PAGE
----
Bandura and Adams Analysis of self-efficacy theory of behavioural change.
Aim To assess the self-efficacy of patients undergoing systematic desensitisation in relation to their behaviour with previously phobic objects.
Methodology A controlled quasi-experiment with patients with snake phobias.
Participants Ten snake phobic patients who replied to an advertisement in a newspaper. There were nine females and one males, aged 19-57 years.
Procedure Pre-test assessment: each patient was assessed for avoidance behaviour towards a boa constrictor, then fear arousal was assessed with an oral rating of 1-10 and finally efficacy expectations (how well they thought they will be able to perform different behaviours with the snake). Their fear of snakes was also measured on a scale, along with their own rating on how effectively they would be able to cope.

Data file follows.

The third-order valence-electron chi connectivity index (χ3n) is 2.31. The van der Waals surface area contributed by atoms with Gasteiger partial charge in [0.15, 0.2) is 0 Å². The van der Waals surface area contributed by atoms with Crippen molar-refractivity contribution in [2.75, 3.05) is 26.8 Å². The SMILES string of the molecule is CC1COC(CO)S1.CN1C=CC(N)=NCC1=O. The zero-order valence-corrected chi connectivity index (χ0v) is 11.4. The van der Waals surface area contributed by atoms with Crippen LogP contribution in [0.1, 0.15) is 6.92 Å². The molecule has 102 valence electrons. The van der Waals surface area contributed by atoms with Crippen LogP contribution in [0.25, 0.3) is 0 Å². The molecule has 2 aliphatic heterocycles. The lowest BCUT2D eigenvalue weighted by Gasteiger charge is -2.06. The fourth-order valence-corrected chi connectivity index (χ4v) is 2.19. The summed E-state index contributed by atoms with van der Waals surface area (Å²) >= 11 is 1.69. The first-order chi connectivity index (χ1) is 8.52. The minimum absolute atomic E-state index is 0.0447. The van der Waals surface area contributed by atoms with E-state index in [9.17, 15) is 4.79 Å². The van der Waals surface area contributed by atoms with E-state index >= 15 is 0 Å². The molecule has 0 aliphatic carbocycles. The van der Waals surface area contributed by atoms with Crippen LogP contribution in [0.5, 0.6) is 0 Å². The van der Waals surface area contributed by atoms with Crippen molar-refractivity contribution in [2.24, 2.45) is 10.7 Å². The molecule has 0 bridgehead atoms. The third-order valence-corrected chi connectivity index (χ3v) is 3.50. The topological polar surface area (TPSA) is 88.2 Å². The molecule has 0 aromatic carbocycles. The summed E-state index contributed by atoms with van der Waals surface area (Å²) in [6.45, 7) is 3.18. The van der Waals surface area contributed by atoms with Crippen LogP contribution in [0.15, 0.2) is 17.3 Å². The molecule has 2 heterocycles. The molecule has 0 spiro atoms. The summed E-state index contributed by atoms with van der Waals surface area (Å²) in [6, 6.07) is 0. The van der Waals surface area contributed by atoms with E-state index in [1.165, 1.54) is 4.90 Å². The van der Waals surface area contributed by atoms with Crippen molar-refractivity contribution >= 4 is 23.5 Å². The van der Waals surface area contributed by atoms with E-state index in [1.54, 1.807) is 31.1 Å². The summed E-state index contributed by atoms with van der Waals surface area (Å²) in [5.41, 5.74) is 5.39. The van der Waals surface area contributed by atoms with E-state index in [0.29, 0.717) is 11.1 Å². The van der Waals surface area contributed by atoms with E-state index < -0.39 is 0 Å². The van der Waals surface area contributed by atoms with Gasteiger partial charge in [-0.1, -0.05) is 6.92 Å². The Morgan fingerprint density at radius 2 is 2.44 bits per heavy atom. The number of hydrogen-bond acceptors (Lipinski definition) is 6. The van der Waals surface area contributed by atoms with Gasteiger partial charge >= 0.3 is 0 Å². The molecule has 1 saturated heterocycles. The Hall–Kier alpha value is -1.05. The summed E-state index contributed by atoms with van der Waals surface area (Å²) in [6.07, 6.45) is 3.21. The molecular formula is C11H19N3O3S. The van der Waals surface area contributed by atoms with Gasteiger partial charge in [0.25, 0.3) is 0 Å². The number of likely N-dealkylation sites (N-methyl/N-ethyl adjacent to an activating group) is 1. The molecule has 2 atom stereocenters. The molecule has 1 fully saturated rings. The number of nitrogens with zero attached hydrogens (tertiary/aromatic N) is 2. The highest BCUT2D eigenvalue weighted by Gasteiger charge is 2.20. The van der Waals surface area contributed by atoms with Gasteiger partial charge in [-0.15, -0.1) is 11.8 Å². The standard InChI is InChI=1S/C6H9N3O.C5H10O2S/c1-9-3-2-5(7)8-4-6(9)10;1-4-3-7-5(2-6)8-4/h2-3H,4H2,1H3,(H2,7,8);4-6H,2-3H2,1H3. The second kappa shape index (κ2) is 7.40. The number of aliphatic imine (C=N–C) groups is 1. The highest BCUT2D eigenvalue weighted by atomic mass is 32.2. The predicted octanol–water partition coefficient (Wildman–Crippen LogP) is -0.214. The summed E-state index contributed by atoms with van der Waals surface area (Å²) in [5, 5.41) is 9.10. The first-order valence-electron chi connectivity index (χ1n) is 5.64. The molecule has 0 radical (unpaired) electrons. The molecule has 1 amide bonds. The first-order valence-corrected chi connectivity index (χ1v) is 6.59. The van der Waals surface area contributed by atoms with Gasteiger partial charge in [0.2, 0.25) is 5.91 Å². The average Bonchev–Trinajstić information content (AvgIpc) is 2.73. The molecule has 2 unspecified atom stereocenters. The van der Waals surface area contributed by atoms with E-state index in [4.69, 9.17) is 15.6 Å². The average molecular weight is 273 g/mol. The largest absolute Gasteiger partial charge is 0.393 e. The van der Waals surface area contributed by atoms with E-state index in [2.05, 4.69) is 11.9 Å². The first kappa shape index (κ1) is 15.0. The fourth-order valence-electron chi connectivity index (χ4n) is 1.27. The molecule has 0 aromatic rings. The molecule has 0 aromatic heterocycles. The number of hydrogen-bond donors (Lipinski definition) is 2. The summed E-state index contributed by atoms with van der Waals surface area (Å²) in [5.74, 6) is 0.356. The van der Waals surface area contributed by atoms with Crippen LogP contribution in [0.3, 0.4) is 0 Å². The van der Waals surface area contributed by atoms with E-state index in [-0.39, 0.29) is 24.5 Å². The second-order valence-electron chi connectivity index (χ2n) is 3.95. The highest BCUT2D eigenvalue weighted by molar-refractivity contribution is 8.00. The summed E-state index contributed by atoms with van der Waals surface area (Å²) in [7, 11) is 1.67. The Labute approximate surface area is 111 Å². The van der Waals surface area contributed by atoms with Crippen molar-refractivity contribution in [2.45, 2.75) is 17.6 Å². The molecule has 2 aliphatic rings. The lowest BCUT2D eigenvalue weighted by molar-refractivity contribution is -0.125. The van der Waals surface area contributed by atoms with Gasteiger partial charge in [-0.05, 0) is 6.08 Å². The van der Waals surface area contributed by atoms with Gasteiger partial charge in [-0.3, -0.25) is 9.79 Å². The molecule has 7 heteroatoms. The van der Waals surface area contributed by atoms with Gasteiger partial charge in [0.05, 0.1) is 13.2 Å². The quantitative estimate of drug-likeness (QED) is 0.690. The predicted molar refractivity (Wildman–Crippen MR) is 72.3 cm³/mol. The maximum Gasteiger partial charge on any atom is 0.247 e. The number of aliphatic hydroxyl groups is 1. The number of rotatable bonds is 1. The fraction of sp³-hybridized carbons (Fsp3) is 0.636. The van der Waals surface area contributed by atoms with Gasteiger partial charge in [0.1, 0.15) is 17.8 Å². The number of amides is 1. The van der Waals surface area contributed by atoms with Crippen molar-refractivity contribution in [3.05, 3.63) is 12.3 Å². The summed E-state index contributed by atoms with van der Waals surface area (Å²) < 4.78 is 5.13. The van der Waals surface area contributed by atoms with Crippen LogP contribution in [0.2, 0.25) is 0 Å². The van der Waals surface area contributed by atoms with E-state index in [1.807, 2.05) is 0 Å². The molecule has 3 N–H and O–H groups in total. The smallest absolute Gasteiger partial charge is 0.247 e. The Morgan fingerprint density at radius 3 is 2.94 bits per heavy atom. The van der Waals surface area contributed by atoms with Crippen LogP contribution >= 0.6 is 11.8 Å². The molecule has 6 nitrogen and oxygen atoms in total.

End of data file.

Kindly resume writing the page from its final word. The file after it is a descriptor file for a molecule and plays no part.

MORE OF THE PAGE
Continued... Systematic desensitisation: a standard programme was followed, where patientes were introduced to a series of events involving snakes and each were taught relaxation. These ranged from imagining looking at a picture of a snake to handling a live snake. Post-test assessment: each participant was again measured on behaviours and belief of self-efficacy in coping.
Findings Higher levels of post-tests self-efficacy were found to correlate with higher levels of interaction with snakes.
Conclusion Desensitisation enhanced self-efficacy levels, which in turn led to a belief that the participant was able to cope with the phobic stimulus of a snake.